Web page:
Blowing The Head Off Of Outreach

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I’m flipping the tables around and am hoping to share something with you instead of you sharing with me. Thank you for your emails and messages. It’s nice to know some very successful friends and acquaintances of mine have both been through tough times and are in my corner. I’m going out on a limb- hoping not to get clobbered – for the following post where I blow the head off of outreach or in less dramatic terms demystify it.

The following information has been collected from kiruv (Jewish outreach) veterans, kiruv all stars, and kiruv golden couples. In other words, people who have been doing outreach for a long time and/or people who are wildly successful at it. This article refers to campus outreach as opposed to all other kinds, which by my estimation, is distinguished by its accelerated pace since young people tend to be more open to new ideas and transient. A powerful combination – I hope I’m still as open and willing to developing myself at 30 as I was at 20.

I once overheard a kiruv rabbi say that someone should systematize the steps that are required to mikarev (bring someone close to Judaism) a student. Full disclosure: I cringe when I hear the term “mikarev” as it completely robs all choice and effort made on the student’s part.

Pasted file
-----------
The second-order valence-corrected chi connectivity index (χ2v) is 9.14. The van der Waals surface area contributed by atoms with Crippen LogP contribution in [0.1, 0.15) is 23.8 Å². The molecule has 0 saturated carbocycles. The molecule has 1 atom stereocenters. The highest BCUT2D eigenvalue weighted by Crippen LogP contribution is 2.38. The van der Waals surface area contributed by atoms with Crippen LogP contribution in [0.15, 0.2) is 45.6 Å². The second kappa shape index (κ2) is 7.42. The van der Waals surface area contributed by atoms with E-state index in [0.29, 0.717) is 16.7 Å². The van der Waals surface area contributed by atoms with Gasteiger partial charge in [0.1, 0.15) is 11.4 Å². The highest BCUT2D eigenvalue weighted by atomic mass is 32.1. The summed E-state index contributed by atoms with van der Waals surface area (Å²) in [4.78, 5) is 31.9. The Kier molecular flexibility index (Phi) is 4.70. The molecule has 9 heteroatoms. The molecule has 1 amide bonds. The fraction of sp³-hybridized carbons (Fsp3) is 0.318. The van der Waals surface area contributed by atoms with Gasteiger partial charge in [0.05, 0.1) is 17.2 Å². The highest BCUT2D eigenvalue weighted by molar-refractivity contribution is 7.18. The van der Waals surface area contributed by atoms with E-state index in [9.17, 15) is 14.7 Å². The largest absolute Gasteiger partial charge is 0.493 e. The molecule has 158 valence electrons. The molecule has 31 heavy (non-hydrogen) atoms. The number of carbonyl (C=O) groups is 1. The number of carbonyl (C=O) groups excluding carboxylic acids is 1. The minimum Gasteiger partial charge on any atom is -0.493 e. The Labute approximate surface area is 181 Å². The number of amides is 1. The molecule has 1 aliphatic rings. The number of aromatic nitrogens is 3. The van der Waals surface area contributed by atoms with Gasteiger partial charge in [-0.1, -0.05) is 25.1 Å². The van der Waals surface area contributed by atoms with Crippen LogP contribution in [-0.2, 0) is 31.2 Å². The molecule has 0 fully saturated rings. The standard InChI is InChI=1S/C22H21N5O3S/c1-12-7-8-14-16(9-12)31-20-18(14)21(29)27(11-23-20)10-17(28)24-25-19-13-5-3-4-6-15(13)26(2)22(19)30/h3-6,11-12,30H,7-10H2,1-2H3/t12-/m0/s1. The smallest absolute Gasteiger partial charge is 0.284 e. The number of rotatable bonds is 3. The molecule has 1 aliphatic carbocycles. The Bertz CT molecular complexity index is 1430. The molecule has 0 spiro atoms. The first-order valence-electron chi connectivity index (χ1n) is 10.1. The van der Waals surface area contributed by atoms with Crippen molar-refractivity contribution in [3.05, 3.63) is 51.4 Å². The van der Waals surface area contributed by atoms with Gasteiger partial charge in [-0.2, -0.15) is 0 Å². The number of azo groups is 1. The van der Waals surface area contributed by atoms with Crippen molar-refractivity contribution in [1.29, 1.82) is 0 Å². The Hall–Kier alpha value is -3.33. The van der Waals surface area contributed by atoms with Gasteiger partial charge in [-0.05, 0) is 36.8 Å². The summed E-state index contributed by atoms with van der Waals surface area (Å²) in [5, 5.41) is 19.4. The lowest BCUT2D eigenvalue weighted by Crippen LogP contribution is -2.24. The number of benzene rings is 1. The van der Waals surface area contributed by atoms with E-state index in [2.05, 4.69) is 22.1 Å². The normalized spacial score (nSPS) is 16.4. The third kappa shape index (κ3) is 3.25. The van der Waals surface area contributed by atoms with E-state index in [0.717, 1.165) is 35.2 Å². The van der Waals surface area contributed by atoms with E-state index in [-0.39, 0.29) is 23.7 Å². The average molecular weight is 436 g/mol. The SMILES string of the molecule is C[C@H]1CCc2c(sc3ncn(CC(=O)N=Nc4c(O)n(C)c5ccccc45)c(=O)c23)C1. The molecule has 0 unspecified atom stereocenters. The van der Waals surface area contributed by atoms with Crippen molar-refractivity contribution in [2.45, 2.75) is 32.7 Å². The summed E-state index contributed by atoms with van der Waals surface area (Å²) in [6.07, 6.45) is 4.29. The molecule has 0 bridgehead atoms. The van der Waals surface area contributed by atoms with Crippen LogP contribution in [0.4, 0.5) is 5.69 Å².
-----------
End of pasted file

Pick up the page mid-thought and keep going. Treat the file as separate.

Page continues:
The perspective that rings true to me is that kiruv is as much for the rabbi/teacher as it is for the student. An ideal mikarev (one who {professionally} reaches out to other Jews) endeavors to build him/herself into a role model for others- a Torah personified- and then creates a marriage, family, and home where guests can see Jewish values manifested in all areas of life. Imagine such a person conducting a Shabbat dinner table. Who leaves richer? The guest who ate good food, participated in interesting conversation, spent time in an observant Jewish home or the host who has built this spiritual mansion? I’d venture to say the host. Throughout all my years sitting at someone else’s Shabbat table, there is no greater feeling than being in the position to give that experience to others.

I’ve heard it said that kiruv is manipulative, contrived and (the winner of most played-out term in this category) brainwashing. So, for the sake of complete transparency, let’s systematize the steps of kiruv and see what happens. Any kiruv professionals reading my blog or anyone at all, feel free to argue with me but this is my understanding of the system. Any students reading this, at least read until the end before jumping to conclusions 🙂

There are a few types of students educated outreach professionals tend to seek – that is not to say it’s exclusive- my husband and I became incredibly close with vastly different types of students during our stint at USC. The idea is that if the assimilation rate is skyrocketing at the speed of lightening, who will your time and effort resonate with best? (The following is culled from an informational interview I conducted with a “superstar”)

1. Middos – good character traits. Nice, normal students. Is this person nice, punctual, helpful? These are questions my source tells me are critical to ask before investing serious time.